Since starting shadow work last year, my transformation journey has soared. I aim to be relatable and inspiring, using creativity to heal, educate, and empower. Here’s a peek into my soul:
After a lifetime of narcissistic abuse and cultural misogyny, I use writing as an outlet to connect, empower, and heal. I believe struggles pave the way for our meaning in life—crisis fuels transformation.
Here are six articles to inspire your healing, wholeness, and balance:
Our patriarchal culture has dismissed, diminished, humiliated, shamed, abused, and suppressed women worldwide for many centuries. — by Allison Crady, in “An Injustice!”
The best way to take away a narcissist’s power is to starve them of the incredible amounts of attention they crave. — by Christine Schoenwald, an abuse survivor
They didn’t abuse me because…
Four years ago: Sitting alone on my bed, a pile of pills clinked together in my hands as I fidgeted, I felt ready to end my life. Without narcissist awareness, I blamed myself for the fact that I was feeling completely worthless. I didn’t know my ex-boyfriend and two family members had abused me from day one.
For the past ten months, I’ve poured my whole self into recovery, engaging in shadow work therapy, working with an abuse survivor life coach, joining support groups, studying narcissism and trauma, and processing inner pain. …
Sitting at our kitchen table, my friend asked, “What are your intentions for this mushroom trip?” I just want to get rid of all this darkness. “Greater self-acceptance,” I said. Though I had prepared my space for a zen-like psychedelic journey, I soon felt waves of self-judgment flooding my mind. Tossing around in bed, I endured a distinct sting from flashbacks, numerous moments of judgment towards myself and others.
My psyche zeroed in on what may be my biggest life challenge: high self-judgment. I also gained reverence for mind-altering substances and decided to seek more accountability.
My dad and older brother wrestled on the floor as my mom captured the entertainment on video. At five years old, I felt eager to join. But when I got knocked over, I grew angry. Instead of consoling me, they laughed at me; then, my brothers’ theatrical karate moves took centerstage.
Pouting in the corner, my child-self accepted that my emotions were ridiculous. I’m not cool enough.
A patriarchal Christian lens informed my world beliefs. I unknowingly developed internalized misogyny. I became “one of the boys” to avoid seeming weak. Subconsciously, I equated feminine with stupid; believing men were inherently…
On a long country drive with my narcissistic family member, I opened up about some shameful secrets. I slowly spoke words of my ongoing depression, sexual abuse from older men, and how I almost killed myself. Holding my breath, I looked toward the driver’s seat, hoping for acceptance, love. But when they seemed distant, I felt embarrassed, blaming myself. That was a lot to share. I should’ve done that better.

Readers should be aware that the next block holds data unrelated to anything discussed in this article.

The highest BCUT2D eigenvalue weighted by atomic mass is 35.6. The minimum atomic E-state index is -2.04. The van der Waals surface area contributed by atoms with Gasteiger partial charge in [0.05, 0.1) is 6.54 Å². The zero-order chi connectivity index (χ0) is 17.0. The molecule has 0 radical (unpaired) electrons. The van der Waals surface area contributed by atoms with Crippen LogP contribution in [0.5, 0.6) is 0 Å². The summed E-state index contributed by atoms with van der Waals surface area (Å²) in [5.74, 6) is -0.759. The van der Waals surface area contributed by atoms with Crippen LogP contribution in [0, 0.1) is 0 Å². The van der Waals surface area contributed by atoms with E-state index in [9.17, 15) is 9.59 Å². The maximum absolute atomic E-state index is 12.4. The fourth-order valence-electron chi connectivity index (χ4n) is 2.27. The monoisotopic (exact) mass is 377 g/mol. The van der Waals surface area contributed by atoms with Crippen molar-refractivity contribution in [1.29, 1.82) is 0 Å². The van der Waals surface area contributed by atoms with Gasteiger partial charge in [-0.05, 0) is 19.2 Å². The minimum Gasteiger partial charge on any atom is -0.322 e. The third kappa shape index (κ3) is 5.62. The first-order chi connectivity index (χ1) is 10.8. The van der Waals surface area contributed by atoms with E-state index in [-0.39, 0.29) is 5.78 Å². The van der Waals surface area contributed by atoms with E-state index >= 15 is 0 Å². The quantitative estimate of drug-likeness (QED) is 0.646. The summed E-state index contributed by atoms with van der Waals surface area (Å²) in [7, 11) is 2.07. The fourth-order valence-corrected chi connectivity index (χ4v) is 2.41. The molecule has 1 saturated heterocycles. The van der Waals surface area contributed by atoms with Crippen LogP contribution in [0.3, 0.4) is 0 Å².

For another four years, I carried those burdens before sharing again, releasing the self-blame, judgment, and toxic shame.
“I’m intellectually ready to move on from what happened, but I’m still…
In my home studio, I set my iPhone to video mode, tapping to record. Stepping a few feet back from the camera, I breathed deeply as my fingers pressed to the keyboard keys, my mouth moving close to the microphone. For six minutes, I played freestyle melodies and improvised lyrics. But as I watched the recording afterward, I felt waves of shame.
You keep messing up; why haven’t you been practicing? Ah, your hair looks greasy; why didn’t you shower? Yikes, your singing. When will you finally finish that voice class?
At 27 years old, I’ve spent 26 years being abused by narcissists. My healing journey started nine months ago when my therapist helped me identify two narcissists in my close family (one overt, one covert).
Having been primed for toxic relationships, I connected with many narcissists in my adult life, including an incredibly traumatizing ex-boyfriend. My coping mechanisms included overachieving, people-pleasing, and codependent behaviors.
Most days, I feel proud of my progress; I’m beginning to be authentic and love myself deeply. But attracting more narcissists frequently happens for abuse survivors; I’m not immune.
Despite pouring into topic research, seeing a…
❤️ Writing on psychology, feminism, and relationships. Words in: The Ascent, Better Advice, Fearless She Wrote, CYMCYL, An Injustice, and The Virago. (she/her)